All together, or together separately?
Recently, we heard about a company that plans to centralize its disparate proposal units into a single group. While such initiatives are not new in health care – we have seen centralization of claims, call centers, and other functions – it’s useful to examine the reasons behind such moves to help ensure that the organization will be successful in achieving its objectives.
Manyyears ago, I worked on a project to move several local health plan functions into a regional service center. The service center was to combine claims processing, enrollment and billing, and member and provider call center services under one roof. The objectives were to:
- standardize process
- standardize information systems
- achieve economies of scale
Standardizing information systems was difficult, but doable – all of the individual systems were converted to the reference system before the health plan’s functions were moved to the regional center. Achieving economies of scale was possible, and done to a great extent – through a shared, standardized facility, shared resource functions (human resources, training, systems support, etc.), and standardization of job types.
Standardization of process – no.
See, each health plan’s functions were “together separately.” Each, as a separate, unified, and integrated subgroup at a local plan, had its own way of going about processes for adjudicating claims, enrolling members, reconciling billing, or answering phone calls. When the function was moved to the regional service center – “all together” – everyone assumed that the process would be that ideal, conceptual process that the service center’s leaders had imagined.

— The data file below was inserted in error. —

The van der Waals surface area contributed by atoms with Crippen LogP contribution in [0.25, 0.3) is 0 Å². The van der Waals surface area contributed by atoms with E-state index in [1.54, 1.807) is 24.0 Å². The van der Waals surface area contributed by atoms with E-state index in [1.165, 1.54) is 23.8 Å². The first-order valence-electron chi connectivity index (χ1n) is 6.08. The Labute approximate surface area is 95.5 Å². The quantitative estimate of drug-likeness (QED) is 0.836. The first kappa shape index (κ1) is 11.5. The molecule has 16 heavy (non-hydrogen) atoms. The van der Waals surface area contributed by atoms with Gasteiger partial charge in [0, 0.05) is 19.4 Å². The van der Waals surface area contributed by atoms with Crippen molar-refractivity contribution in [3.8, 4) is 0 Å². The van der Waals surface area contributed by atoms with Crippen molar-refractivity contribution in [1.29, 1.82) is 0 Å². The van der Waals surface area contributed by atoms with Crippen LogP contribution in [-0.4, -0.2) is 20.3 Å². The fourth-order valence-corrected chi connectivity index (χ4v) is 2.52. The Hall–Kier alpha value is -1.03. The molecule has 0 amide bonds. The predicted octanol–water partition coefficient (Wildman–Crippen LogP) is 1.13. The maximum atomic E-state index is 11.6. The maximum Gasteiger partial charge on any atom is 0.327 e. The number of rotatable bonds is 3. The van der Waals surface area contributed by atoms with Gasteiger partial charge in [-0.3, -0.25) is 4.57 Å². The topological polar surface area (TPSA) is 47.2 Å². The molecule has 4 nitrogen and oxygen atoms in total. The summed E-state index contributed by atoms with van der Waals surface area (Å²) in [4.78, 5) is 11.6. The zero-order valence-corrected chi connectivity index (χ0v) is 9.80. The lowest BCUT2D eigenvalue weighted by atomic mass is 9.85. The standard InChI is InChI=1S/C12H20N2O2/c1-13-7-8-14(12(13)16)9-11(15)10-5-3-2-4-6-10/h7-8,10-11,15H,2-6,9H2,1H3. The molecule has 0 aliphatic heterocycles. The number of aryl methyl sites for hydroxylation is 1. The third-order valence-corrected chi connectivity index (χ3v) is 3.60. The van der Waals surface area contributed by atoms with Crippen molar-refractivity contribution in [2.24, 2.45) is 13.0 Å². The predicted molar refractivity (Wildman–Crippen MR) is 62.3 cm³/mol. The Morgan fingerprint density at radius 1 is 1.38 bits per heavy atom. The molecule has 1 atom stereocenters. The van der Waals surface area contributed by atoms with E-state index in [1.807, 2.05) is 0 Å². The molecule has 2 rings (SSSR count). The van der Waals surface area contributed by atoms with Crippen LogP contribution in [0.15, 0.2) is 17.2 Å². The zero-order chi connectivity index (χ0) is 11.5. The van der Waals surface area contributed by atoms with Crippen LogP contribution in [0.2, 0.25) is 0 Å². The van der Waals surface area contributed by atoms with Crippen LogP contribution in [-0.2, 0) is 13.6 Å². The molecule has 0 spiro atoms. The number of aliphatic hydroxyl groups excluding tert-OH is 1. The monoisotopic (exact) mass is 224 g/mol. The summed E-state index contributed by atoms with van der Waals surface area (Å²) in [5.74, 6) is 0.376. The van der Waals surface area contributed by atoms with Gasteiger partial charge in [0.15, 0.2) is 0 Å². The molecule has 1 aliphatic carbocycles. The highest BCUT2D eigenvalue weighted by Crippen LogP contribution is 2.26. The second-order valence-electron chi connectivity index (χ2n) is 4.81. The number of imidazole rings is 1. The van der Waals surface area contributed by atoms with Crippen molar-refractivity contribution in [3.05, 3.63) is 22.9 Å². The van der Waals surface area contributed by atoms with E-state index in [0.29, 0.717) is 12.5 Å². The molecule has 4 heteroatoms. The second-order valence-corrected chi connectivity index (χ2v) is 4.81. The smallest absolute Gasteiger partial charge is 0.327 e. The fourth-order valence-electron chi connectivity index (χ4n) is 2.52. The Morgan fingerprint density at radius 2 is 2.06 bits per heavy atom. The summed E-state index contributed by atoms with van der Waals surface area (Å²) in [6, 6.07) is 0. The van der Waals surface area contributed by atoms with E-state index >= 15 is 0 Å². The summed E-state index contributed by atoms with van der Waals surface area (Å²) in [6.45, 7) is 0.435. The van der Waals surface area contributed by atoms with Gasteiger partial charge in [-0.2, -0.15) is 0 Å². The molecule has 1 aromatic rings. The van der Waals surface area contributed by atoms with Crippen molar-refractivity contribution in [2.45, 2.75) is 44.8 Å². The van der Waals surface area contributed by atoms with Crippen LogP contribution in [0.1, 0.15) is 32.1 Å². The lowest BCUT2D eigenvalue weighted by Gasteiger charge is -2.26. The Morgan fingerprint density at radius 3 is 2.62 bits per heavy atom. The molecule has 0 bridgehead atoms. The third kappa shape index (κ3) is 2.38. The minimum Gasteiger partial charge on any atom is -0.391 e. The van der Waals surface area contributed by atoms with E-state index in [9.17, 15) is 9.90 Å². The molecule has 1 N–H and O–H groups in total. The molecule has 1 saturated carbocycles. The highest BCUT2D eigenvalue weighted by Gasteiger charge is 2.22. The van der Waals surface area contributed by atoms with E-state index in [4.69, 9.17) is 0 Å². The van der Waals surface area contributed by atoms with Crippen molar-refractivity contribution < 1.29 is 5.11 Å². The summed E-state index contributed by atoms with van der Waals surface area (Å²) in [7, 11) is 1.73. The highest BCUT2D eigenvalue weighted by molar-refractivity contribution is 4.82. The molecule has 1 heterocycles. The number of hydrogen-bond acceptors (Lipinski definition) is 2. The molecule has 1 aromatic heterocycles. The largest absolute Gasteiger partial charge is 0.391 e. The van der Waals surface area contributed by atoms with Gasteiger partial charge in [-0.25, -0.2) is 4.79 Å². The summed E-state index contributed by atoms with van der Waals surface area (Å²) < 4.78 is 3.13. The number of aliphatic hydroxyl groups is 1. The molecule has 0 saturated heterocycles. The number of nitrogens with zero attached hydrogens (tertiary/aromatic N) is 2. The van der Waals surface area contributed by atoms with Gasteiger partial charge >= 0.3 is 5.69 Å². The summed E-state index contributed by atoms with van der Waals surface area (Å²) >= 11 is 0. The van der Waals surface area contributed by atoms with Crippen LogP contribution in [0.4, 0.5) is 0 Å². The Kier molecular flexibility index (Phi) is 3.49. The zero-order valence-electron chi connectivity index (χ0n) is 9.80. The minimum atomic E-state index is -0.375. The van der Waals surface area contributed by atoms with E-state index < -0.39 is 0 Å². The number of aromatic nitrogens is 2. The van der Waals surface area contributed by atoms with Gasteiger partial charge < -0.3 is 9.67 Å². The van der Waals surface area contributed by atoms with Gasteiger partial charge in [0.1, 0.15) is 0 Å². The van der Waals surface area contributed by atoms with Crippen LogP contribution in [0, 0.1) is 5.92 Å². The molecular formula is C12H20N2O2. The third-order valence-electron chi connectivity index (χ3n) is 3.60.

Except that it didn’t happen.
These processes were inextricably driven and supplemented by the knowledge of the people who originally created and operated them; by the connections each process had with other processes that remained at the local health plan; and by the conventions that existed between the health plan and its external stakeholders, including the plan’s members and providers, state regulators, community agencies and advocates. Picking up the process and moving it does not automatically preserve those things. It instead destroys knowledge (the people did not move); breaks connections (the local plan employee had the relationship, the regional employee does not); and forgets conventions (the regional center has no idea what the norms really were).
So, the regional center scrambled – to recover from the ensuing chaos.
I am not against centralizing a function. It is possible to preserve the useful parts of the knowledge and relationships; while pruning those things that are not benefiting anyone in the system. Doing so is critical to realizing the objectives; as in those set out for the regional service center. None of it is easy, because it concerns the soft parts of the process – things that do not appear in a flowchart or procedure. It’s about knowing whether a particular decision maker prefers email or a phone call; or whether, contrary to contract, there is an informal agreement that a report to a regulator will be formatted in a particular way.
Returning to the original issue – the consolidation of proposal centers into a single unit – similar problems will arise. Such a center will serve multiple lines of business with differing stakeholder expectations, different problems to solve, and existing threads of relationships with subject matter experts that need to be understood and preserved, changed, or discarded as best suits the vision.
Centralizing, then, means understanding all of the elements that cause the functions to be productive.